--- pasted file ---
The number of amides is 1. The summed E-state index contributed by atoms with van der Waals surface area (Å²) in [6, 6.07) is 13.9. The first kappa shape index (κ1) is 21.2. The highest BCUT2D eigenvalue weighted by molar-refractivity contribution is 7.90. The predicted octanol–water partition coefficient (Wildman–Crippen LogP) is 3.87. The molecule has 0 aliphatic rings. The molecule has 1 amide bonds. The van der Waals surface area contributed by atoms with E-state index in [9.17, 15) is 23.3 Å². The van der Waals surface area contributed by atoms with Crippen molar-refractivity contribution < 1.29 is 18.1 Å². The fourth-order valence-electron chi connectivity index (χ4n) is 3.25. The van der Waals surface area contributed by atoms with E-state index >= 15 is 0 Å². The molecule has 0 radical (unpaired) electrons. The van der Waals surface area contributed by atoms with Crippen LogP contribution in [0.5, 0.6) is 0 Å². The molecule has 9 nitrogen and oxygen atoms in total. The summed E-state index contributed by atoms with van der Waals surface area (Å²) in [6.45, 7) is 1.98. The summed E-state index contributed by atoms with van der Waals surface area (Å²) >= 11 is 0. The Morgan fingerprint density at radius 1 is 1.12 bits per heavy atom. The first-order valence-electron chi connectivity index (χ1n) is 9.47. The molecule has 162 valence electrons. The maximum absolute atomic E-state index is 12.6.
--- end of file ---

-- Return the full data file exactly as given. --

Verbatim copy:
The number of amides is 1. The summed E-state index contributed by atoms with van der Waals surface area (Å²) in [6, 6.07) is 13.9. The first kappa shape index (κ1) is 21.2. The highest BCUT2D eigenvalue weighted by molar-refractivity contribution is 7.90. The predicted octanol–water partition coefficient (Wildman–Crippen LogP) is 3.87. The molecule has 0 aliphatic rings. The molecule has 1 amide bonds. The van der Waals surface area contributed by atoms with E-state index in [9.17, 15) is 23.3 Å². The van der Waals surface area contributed by atoms with Crippen molar-refractivity contribution < 1.29 is 18.1 Å². The fourth-order valence-electron chi connectivity index (χ4n) is 3.25. The van der Waals surface area contributed by atoms with E-state index >= 15 is 0 Å². The molecule has 0 radical (unpaired) electrons. The van der Waals surface area contributed by atoms with Crippen LogP contribution in [0.5, 0.6) is 0 Å². The molecule has 9 nitrogen and oxygen atoms in total. The summed E-state index contributed by atoms with van der Waals surface area (Å²) in [6.45, 7) is 1.98. The summed E-state index contributed by atoms with van der Waals surface area (Å²) >= 11 is 0. The Morgan fingerprint density at radius 1 is 1.12 bits per heavy atom. The first-order valence-electron chi connectivity index (χ1n) is 9.47. The molecule has 162 valence electrons. The maximum absolute atomic E-state index is 12.6.